On Oct. 3 President Barack Obama goes head-to-head with his Republican opponent Mitt Romney in the first of three presidential debates only 34 days before the election.
The candidates face off at the University of Denver at 9 p.m. ET, where they will field questions about domestic policy issues for 90 minutes.
Jim Lehrer, host of NewsHour on PBS, will moderate the debate, which will be divided into six segments, each beginning with a new question and lasting 15 minutes. Obama and Romney will have two minutes to respond to the initial question. The rest of the segment will be used by the candidate to discuss the question’s topic.
Lehrer has been known to shake things up – when he moderated the 2008 Presidential debate at the University of Mississippi, it was supposed to focus on foreign policy, but he allotted significant time to discussing the financial crisis.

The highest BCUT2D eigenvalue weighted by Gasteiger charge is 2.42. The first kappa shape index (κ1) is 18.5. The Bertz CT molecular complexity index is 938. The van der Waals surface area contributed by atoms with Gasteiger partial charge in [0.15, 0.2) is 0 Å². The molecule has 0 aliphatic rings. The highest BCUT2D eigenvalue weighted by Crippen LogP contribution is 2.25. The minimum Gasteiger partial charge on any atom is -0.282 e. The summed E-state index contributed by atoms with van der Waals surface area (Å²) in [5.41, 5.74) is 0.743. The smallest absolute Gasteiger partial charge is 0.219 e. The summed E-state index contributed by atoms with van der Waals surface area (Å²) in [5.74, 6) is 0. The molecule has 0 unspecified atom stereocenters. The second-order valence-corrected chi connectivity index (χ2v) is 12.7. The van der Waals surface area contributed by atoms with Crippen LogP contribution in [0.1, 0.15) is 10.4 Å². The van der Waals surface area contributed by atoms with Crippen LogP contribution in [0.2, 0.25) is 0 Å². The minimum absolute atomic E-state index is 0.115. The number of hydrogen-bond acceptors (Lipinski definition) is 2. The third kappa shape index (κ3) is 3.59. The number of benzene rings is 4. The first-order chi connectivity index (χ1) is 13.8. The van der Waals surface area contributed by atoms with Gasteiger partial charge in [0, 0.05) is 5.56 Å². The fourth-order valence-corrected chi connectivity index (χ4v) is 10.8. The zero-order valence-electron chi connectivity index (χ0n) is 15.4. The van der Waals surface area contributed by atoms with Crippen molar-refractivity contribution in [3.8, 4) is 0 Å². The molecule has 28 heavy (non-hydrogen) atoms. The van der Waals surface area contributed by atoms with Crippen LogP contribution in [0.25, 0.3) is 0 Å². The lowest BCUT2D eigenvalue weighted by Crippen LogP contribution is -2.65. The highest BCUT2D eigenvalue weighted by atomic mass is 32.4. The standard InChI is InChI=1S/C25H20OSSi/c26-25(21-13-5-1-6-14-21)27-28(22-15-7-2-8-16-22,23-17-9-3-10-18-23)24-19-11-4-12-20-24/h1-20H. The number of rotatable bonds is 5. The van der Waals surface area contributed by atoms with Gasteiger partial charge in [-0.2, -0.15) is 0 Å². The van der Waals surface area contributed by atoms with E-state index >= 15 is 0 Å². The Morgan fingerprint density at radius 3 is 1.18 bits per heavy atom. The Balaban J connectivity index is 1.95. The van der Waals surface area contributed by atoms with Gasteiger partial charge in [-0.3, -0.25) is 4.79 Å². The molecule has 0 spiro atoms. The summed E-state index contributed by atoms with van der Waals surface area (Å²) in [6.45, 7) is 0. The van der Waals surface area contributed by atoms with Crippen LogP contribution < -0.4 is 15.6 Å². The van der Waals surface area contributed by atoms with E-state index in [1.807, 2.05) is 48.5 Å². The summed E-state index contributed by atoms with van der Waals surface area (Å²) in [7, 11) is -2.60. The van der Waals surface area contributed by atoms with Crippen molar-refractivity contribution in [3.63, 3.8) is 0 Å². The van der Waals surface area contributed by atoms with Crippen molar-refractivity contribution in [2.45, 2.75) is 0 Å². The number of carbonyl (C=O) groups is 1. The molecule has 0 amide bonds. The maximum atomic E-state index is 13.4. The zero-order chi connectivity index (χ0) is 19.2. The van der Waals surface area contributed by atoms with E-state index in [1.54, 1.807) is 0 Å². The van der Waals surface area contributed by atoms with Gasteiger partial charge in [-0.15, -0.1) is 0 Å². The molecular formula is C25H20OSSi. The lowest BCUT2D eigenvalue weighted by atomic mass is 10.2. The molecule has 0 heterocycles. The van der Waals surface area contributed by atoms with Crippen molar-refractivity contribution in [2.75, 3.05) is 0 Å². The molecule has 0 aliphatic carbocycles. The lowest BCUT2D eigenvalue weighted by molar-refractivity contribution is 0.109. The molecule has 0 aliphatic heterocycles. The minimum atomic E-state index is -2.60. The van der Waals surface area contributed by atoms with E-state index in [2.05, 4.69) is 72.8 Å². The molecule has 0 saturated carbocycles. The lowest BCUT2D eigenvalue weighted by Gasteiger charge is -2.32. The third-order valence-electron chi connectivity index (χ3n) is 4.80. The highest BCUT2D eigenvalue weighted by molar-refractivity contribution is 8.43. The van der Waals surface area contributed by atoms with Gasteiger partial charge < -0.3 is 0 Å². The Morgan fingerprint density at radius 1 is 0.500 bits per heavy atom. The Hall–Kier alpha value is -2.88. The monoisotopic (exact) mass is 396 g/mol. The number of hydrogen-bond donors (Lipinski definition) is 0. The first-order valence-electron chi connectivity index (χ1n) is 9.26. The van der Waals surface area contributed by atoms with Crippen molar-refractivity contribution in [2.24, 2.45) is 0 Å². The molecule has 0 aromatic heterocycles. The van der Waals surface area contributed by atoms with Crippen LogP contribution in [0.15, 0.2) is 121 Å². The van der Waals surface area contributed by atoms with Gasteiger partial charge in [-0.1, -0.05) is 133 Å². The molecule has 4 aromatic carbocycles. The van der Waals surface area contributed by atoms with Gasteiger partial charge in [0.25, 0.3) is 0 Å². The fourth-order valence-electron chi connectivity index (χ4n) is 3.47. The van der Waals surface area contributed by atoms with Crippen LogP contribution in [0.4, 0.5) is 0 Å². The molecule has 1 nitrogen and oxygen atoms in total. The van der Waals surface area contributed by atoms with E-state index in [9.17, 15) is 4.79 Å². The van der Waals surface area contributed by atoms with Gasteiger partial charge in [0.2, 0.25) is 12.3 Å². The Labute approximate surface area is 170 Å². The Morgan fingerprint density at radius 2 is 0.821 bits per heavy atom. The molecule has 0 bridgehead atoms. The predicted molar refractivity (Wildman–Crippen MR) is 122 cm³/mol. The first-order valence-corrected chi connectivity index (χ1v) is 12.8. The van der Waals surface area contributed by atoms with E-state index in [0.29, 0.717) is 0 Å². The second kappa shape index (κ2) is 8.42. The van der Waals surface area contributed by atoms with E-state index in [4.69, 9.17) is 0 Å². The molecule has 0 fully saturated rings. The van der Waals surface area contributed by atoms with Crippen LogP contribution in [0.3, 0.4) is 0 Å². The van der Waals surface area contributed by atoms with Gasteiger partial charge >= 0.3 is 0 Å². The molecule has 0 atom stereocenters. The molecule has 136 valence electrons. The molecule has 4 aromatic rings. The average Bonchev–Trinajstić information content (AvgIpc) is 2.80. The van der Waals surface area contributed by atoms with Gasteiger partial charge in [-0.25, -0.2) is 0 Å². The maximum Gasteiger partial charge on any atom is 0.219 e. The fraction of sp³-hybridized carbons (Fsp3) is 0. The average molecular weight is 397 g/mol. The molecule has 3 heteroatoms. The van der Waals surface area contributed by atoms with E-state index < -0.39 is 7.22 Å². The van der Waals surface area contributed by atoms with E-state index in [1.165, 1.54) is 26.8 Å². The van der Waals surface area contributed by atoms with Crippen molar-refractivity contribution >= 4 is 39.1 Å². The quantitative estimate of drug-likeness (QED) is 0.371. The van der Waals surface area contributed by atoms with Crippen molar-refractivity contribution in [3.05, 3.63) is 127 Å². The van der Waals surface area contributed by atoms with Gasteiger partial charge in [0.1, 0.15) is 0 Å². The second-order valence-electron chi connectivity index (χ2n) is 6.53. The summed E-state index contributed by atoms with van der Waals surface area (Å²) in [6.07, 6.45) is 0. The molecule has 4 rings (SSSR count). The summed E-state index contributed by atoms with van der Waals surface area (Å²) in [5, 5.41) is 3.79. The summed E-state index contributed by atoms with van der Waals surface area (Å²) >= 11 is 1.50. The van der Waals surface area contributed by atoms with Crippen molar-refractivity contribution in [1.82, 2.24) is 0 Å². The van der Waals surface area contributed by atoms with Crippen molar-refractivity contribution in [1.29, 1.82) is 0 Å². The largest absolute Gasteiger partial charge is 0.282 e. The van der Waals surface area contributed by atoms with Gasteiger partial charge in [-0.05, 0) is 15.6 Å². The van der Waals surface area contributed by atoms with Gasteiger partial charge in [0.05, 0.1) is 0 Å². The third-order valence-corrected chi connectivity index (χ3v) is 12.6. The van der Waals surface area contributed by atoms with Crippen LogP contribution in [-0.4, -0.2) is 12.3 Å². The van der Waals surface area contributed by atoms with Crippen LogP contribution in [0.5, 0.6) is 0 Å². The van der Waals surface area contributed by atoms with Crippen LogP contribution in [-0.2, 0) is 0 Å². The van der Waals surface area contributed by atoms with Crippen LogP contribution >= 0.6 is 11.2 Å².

The University of Denver is a significant site because Colorado is a crucial swing state with nine electoral votes.
Historically, Colorado has been “deep red”- usually voting Republican. But Democrats have made inroads and Obama’s win in the last presidential election suggests Colorado has evolved into a purple state.
Obama received 54 percent of the popular vote in 2008, the most for any Democratic presidential candidate in more than 40 years.
The change in voter attitude may be because of the economic crisis.
“The heart of the problem for Colorado voters is the unwillingness of our leaders and candidate to tell us what it will really cost to fix our economy,” University of Denver business professor Buie Seawell said in a statement.